Macon council committee tables SPLOST cutoff motion

A Macon City Council committee tabled a resolution that would ask the state Department of Revenue to stop collecting the 2005 special purpose local option sales tax earlier than expected.

The city was looking at the idea at the behest of Bibb County commissioners, who say the tax will have earned its expected $87 million by the end of June. It is not set to expire until March 31, 2009. Bibb commissioners, who are up for re-election this year, say they want to give any additional tax dollars raised beyond the projected amount — $5 million to $7 million — back to residents through a one-time reduction in their property taxes.

Members of the council's Appropriations Committee saw the proposed early cut-off date as political maneuvering on commissioners' part.

"This is a gimmick, and I see no reason why we should do it," said Councilman Tom Ellington, vice chairman of the committee.

Councilman Mike Cranford, chairman of the committee, called the resolution "a feel-good piece of legislation." When another council member asked him the advantage to stopping the tax, Cranford replied: "None."

Even if the city had gone along with the proposal, it seemed unlikely the state would have agreed to it. Department of Revenue officials have said they can't stop the tax ahead of time because state law forbids it when there is an agreement between governments to split the revenue, as there is between the city and the county.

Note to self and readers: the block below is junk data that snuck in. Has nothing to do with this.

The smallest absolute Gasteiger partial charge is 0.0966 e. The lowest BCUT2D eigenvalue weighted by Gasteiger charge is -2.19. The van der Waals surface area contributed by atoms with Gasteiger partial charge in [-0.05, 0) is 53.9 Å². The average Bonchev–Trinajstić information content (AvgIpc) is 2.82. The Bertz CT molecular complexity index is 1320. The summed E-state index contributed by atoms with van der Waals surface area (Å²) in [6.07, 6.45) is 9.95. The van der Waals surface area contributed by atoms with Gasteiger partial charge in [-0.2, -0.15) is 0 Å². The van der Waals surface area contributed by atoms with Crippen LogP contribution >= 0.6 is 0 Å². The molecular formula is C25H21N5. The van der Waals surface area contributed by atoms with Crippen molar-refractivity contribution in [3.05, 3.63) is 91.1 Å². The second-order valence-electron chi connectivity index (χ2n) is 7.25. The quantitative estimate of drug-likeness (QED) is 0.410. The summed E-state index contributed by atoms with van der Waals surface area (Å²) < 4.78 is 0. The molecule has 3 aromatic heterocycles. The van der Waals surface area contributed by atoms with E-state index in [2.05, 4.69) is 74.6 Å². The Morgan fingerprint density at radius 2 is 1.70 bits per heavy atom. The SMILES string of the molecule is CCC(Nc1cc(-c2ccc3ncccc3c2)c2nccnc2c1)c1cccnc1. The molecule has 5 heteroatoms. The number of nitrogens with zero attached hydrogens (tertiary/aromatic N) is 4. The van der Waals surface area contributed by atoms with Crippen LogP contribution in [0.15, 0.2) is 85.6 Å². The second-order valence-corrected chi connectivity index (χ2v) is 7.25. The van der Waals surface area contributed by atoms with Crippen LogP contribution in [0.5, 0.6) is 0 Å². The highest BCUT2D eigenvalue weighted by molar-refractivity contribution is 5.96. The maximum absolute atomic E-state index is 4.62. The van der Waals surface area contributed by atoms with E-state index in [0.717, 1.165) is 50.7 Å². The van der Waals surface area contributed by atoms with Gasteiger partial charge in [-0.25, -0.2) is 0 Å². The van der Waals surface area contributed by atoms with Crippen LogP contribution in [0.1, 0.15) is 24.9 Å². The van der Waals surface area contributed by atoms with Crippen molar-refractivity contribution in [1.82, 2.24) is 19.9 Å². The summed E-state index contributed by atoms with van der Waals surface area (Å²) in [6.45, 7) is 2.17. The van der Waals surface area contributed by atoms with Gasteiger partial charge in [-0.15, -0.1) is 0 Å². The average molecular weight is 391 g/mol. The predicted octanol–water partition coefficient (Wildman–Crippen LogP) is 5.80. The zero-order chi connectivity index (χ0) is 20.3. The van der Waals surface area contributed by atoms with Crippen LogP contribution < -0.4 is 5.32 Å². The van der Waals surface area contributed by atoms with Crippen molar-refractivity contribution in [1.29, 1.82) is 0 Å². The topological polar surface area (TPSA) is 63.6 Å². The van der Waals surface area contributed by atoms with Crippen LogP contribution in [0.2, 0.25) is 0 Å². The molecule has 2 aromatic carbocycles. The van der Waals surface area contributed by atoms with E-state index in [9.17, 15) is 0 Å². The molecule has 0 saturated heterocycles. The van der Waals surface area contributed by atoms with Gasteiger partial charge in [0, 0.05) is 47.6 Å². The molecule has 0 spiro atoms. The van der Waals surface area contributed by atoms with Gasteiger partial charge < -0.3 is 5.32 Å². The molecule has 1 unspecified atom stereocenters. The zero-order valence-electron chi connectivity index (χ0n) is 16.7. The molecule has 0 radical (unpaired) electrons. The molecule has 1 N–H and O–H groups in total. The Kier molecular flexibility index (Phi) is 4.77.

Macon gets 33 percent of the revenue collected — about $29 million.

It has spent the money to pay down debt at the Macon Coliseum and Convention Center, pay for new equipment through the Georgia Municipal Association lease pool, retire general obligation bond debt and pay toward stormwater management.

If more than $89 million is collected before March 31, 2009, the city must use it to pay down other debts, for ad valorem tax relief, or to fully fund the original SPLOST projects. City officials say some of those projects — stormwater management and the lease pool, specifically — will require more tax revenue to complete than originally was allocated.